“Imagine having to ask for permission every time [we] make a joke or report news that might oppose the powers that be. [Imagine] a world where a handful of people try to impose their morality on diverse people,” the veteran columnist wrote. “We can see how tragic this media registration is.”
Online media people and bloggers yesterday had mixed reactions to the proposed licensing of media professionals.
Nunchavit Chaiyapaksopon, IT blogger at Yokekungworld.com, said the licensing requirement could make online media and bloggers more responsible. However, the requirements should be set out clearly and the licensing process should be transparent enough for outside checking.
Nuttaputch Wongreanthong, digital marketing blogger at Nuttaputch.com, saw potential in the regulation attempt. By doing so, he suggested, online thought leaders should be encouraged to take part in the bill-drafting process to provide timely and true-to-context insights.
Poramate Minsiri, managing director and CEO at Kapook.com, however was concerned that the government’s role in licensing could curb media freedom. He believed that self-regulation and society could be a more efficient in the modern world.
“When authority sets up such a process, we will see fewer online reporters, given that they will be required to register beforehand,” Poramate said. “The media might be more limited to report on issues, especially on rights infringements.”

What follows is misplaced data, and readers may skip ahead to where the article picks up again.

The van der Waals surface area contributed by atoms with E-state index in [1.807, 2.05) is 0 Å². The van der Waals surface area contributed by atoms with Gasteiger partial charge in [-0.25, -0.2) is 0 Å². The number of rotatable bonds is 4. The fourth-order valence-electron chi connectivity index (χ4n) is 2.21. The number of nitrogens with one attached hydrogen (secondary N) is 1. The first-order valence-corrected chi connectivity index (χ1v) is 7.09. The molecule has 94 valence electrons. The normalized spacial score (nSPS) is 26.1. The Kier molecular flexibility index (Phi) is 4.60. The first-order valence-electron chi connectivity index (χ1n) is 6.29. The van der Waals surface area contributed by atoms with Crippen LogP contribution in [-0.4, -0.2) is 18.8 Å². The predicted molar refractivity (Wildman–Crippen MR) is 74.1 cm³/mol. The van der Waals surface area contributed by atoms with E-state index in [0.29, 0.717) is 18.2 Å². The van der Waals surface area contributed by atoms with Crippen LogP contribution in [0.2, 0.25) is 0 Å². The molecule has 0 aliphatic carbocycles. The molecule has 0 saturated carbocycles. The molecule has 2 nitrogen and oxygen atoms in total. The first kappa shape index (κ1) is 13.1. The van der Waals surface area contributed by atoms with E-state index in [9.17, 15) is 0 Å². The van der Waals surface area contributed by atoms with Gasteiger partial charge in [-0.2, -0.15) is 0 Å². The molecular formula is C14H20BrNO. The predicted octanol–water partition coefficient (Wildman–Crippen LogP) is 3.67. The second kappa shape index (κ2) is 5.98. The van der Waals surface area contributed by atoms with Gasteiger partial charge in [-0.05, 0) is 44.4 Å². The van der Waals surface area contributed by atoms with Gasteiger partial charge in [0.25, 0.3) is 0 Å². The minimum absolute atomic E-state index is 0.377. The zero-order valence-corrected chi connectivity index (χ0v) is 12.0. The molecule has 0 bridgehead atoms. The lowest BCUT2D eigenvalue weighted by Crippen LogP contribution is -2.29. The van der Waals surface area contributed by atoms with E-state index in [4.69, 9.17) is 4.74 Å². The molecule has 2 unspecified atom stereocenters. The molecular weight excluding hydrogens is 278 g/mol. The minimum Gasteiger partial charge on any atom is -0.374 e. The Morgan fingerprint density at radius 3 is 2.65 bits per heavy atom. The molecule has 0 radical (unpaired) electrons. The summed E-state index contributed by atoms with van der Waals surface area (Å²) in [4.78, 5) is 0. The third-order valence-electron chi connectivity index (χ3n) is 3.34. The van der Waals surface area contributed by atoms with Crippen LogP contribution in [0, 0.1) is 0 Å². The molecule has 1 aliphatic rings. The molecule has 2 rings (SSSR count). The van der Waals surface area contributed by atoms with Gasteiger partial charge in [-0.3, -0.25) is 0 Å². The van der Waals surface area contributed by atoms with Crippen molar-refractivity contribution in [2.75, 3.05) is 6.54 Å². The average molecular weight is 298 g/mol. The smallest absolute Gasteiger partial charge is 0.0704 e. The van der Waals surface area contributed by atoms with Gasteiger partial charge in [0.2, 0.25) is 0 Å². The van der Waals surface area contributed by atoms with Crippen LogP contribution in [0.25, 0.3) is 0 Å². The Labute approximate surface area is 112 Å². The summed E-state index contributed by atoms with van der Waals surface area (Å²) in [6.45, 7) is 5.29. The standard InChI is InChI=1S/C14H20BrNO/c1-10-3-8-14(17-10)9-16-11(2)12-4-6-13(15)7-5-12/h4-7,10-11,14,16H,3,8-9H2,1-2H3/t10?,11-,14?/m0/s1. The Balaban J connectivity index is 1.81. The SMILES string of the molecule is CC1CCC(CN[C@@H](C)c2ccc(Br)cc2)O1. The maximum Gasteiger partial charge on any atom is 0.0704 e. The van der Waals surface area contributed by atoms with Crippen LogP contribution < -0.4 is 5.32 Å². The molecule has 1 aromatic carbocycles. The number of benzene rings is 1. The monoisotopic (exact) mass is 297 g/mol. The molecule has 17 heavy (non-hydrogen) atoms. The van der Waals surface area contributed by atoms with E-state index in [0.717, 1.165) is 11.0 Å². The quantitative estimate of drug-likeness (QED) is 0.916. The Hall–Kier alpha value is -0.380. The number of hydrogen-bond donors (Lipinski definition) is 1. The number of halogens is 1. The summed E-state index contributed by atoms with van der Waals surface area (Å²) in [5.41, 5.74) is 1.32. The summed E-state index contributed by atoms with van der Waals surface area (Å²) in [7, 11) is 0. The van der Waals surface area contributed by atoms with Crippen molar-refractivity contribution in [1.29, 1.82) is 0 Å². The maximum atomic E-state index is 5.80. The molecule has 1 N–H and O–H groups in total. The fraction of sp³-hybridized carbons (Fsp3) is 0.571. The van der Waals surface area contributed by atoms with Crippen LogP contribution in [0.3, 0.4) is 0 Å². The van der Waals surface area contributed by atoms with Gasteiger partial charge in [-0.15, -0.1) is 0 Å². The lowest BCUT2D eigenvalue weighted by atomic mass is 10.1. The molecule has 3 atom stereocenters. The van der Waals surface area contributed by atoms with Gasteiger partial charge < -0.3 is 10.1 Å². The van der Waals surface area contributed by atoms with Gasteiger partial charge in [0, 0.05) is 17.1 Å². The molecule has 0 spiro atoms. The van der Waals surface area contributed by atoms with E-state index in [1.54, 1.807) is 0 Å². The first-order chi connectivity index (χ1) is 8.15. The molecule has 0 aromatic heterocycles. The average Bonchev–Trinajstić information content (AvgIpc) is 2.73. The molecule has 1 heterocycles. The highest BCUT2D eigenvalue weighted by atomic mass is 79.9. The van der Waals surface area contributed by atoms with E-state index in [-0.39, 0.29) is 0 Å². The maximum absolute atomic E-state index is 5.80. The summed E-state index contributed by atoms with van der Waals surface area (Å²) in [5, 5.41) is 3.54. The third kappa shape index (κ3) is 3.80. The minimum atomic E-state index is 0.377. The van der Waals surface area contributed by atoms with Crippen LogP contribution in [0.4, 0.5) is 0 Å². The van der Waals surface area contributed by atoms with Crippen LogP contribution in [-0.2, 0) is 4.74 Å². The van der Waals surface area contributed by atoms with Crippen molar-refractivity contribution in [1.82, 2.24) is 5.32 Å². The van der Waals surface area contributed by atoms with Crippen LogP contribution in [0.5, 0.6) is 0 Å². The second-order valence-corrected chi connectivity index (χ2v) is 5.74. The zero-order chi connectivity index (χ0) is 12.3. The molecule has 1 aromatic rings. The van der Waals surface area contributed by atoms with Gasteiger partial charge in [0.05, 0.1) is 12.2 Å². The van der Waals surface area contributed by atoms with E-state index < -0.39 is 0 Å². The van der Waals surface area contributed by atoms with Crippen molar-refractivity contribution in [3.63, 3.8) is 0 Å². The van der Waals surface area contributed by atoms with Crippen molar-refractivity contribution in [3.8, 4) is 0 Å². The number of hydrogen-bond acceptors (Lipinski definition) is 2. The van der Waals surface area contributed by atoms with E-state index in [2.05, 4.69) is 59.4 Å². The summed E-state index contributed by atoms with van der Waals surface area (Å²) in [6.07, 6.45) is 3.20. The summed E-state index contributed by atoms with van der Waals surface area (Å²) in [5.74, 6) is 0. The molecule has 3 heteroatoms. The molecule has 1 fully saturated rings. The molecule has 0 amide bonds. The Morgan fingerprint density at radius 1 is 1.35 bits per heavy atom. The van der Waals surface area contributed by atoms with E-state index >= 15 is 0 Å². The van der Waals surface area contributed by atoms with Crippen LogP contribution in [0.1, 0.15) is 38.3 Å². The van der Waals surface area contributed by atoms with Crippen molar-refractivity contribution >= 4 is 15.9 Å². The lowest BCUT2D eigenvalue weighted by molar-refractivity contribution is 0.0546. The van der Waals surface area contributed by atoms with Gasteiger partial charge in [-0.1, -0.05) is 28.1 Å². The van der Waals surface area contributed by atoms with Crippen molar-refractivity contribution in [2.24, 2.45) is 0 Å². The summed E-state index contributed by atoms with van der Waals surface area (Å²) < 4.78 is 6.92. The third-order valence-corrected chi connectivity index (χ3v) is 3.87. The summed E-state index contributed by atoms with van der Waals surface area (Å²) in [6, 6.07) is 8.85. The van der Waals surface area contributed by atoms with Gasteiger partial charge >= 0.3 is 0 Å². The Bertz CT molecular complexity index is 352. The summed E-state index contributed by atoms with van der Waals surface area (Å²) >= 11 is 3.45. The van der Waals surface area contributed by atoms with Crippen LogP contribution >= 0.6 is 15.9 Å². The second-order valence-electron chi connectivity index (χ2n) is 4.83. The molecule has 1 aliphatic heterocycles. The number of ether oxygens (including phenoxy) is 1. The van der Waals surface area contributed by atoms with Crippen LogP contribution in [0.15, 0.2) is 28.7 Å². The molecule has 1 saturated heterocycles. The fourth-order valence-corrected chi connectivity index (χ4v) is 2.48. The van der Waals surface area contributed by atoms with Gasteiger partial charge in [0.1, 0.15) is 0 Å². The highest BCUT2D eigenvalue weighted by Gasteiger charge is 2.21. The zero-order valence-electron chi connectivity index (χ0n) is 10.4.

Khajorn Chiaranaipanich, an IT blogger at Khajochi.com, said it would be hard to specify who are media workers and who are not in the online arena.
Apisilp Trunganont, president of Thai Webmaster Association and co-founder of Pantip.com, saw ambiguity in the NRSA’s explanation of the bill. “What kind of media will need to be licensed, who exactly will issue the licences, and how they will be used upon a worker or legal person?” he asked. “We need to know answers to these questions,” he said.
IT TV host Pongsuk Hiranprueck said he was willing to be licensed. “But I’m sure that more than 1 million Thais will be ready to break the law,” he said, adding that he did not think Facebook would allow an authentication system to screen out unlicensed media.